A common talking point for companies building satellite broadband systems is that the constellations will be able to provide ubiquitous broadband access. In reality, except for users in remote or rural locations, terrestrial fiber or cellular networks almost always win out. In other words, no one in a city or suburb should be clamoring for satellite broadband.
“If they think they’re competing against terrestrial providers, they’re deluded,” says Tim Farrar, a satellite communications consultant, adding that satellite broadband is for last-resort customers who don’t have any other choice for connectivity.
However, these last-resort customers also include industries that can weather the cost of expensive satellite broadband, such as defense, oil and gas, and aviation. There’s far more money to be made in catering to those industries than in building several thousand satellites just to connect individual rural broadband subscribers.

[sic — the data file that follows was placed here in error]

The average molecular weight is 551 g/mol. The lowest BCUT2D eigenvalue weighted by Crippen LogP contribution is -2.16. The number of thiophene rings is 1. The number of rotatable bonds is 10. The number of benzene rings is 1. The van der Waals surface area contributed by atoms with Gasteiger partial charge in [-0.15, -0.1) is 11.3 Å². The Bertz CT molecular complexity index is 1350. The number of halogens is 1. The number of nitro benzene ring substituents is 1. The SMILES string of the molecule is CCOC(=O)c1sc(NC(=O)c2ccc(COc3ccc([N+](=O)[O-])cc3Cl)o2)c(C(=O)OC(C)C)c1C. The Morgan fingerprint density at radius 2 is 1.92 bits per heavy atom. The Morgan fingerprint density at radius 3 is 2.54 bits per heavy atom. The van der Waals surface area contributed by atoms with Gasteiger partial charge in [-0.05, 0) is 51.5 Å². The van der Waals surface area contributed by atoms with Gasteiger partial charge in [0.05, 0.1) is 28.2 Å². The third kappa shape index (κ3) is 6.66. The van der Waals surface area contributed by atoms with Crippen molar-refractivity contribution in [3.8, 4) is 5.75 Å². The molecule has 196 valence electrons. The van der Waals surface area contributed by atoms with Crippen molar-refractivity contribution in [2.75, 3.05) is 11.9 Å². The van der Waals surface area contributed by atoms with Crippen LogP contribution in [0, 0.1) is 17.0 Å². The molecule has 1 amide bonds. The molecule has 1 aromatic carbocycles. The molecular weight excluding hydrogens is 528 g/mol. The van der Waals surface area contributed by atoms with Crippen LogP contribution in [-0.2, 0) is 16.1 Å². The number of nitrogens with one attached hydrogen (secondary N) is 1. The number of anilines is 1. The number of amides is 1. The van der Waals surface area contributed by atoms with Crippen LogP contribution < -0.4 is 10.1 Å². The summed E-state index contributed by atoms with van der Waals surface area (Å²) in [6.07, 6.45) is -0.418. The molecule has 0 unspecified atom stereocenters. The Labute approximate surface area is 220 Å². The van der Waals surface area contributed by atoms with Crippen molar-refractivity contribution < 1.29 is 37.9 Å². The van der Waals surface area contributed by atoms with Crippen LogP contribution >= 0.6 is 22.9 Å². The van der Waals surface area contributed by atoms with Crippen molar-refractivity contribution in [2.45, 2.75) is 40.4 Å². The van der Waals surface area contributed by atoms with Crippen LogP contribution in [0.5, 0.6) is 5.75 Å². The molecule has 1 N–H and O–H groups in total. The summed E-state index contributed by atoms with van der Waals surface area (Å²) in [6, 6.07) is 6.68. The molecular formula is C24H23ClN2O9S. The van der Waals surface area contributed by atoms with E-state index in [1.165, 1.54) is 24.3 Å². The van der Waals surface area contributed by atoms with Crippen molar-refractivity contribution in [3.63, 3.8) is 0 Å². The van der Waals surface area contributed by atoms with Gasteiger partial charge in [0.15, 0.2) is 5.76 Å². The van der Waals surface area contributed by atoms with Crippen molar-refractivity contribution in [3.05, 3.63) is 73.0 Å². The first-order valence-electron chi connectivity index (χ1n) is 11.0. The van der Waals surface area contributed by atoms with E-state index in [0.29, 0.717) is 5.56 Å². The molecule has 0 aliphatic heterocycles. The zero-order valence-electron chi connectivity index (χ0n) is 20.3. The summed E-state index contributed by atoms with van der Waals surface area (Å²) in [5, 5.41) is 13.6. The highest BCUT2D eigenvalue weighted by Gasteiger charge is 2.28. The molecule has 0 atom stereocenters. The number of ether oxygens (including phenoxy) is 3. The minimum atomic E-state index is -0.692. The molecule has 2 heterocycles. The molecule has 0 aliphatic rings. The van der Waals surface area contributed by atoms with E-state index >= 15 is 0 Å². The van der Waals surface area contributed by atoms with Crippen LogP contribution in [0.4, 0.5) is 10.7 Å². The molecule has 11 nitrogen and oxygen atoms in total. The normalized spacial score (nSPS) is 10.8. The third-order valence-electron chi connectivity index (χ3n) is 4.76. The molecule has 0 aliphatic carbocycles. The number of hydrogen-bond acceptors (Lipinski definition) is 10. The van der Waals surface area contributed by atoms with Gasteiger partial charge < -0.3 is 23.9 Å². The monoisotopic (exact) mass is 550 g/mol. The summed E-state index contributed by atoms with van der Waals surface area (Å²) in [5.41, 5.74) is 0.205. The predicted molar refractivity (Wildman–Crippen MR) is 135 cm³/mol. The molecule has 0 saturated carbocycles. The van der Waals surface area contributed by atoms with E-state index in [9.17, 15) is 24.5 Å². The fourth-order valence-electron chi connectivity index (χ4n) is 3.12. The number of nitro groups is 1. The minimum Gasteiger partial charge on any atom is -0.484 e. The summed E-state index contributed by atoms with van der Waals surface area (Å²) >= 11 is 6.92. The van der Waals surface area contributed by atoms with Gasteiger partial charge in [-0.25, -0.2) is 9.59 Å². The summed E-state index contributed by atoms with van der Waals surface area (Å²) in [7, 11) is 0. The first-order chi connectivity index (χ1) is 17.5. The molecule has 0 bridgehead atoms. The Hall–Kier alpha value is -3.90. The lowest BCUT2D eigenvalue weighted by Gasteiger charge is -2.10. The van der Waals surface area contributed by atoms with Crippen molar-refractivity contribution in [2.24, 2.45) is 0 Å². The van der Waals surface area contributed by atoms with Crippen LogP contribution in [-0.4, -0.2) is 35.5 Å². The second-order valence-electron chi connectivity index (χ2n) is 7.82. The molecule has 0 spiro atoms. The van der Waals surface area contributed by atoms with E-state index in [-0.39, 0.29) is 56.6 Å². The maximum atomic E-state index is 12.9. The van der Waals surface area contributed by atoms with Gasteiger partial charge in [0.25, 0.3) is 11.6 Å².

But what these far-flung industries also increasingly have in common, alongside industries like Earth-imaging and weather-monitoring that also depend on satellite connectivity, is data. Specifically, the need to move, store, and crunch large quantities of data. And that’s something Amazon already offers.
“You could see Project Kuiper being a middleman for getting data into AWS,” says Manchester. “SpaceX owns the space segment, they can get data from point A to point B through space. Amazon can get your data through the network and into their cloud and out to end users.” There are plenty of tech start-ups and other companies that already do machine learning and other data-intensive operations in AWS and could make use of Kuiper to move their data. (Amazon declined to comment on the record about their future plans for Kuiper for this story).